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Phuket boy ‘Gus’, and family, reach Mt Everest Base Camp

Phuket boy ‘Gus’, and family, reach Mt Everest Base Camp

Phuket boy “Gus”, at just 7½ years old, and his mum ‘Nan’ Mansfield and their team of eight, successfully reached Mount Everest Base Camp in their attempt earlier this month.


By The Phuket News

Saturday 26 November 2022, 09:00AM


Here is a report of the achievement from team member Kevin Mansfield:

The team reached the Base Camp at 5,340m on Nov 14.

We believe Gus to be the youngest Thai citizen who has completed the trek, a significant achievement. 

Successful treks in the Himal [Himalayas] depend on several factors. Firstly, the professionalism and experience of the company employed: the efficiency of the back office in case of emergency, proven safety and evacuation protocols, effective communication and workable SOPs (standard operating procedures).

Secondly, the quality of the guides is vital. Their knowledge of the route, the environment (terrain and weather), their ability to read trekkers’ body language, and their ability to communicate important information in a clearly understood manner is fundamental to success.

Thirdly, the fitness level and preparation of the individuals is also a key factor including psychological preparation of what to expect in terms of terrain and temperatures. We saw several adults sitting and crying along the way as they had no idea what they had gotten into. Gus actually encouraged them to keep going.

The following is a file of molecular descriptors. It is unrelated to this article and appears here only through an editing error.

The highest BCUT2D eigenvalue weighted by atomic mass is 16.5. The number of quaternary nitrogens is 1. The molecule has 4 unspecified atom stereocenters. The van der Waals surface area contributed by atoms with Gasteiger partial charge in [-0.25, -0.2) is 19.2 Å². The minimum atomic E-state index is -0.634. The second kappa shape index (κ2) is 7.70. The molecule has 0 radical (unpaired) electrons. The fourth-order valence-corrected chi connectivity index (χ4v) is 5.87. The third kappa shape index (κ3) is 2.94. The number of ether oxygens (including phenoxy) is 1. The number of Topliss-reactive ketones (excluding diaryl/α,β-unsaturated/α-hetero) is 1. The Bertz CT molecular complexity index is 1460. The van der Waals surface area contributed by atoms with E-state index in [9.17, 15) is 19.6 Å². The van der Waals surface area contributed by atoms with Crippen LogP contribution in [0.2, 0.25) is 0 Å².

Our group had ticked all of the boxes, and had worked previously with the trekking company for over 20 years. An added advantage was that between our group, we had over 19 treks to either Everest or Annapurna. A host of experience. 

C and C Marine

Following a pre-trek safety brief, and not so comfortable bus ride to a regional airport (probably the most dangerous part of the whole journey), we took a flight to the infamous Lukla airport (also called Tenzing-Hillary Airport), which was where our trek would start. An easy four hours on the first day to get our bodies accustomed to what lay ahead.

Over the next eight days we would cover 71km to reach base camp and ascend vertically over 3,500m ‒ an average of 12km per day. As you ascend above 4,000m the amount of oxygen decreases and by Base Camp, it is difficult to breathe, with physical exertion creating a continued “out of breath feeling”. November is Autumn in Nepal, and the peak season for trekking, so temperatures although cold are manageable with the correct clothing and equipment preparation. Winter starts late November and goes through to February, when trekking is much more difficult with a higher level of risk.

One of the interesting terms used in Nepal to describe the upcoming trail is ‘Nepali flat’, a delightfully optimistic description of a walking path which leads to a lower elevation, but requires a few thousand metres of ascent to reach that lower elevation.

It’s difficult to describe the exhilaration of finally reaching our goal. As a family, to share such an experience, brought an overwhelming emotional response. And there were tears all round. For Gus, he was keen to share the moment with his teachers and students at Kajonkiet Thalang school, where he has received great support. His classmates had been following his progress on YouTube.

Our other Phuket trekkers Michelle Hossack and Sherri Drolet made the trek look easy, a testament to their prior training; If you ever consider trekking in Nepal, follow Gus’s advice.” If I can do it, so can you” just keep trying! 

He will be happy to give you advice!


Note: Our exhilaration has been tempered by the sad news of the tragic passing of two Thai ladies trekking in the western part of Nepal, our thoughts are with their friends and families.

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Kurt | 27 November 2022 - 09:57:16

Congratulations to 'Gus' and his team. A spiritful example for all young people.

 

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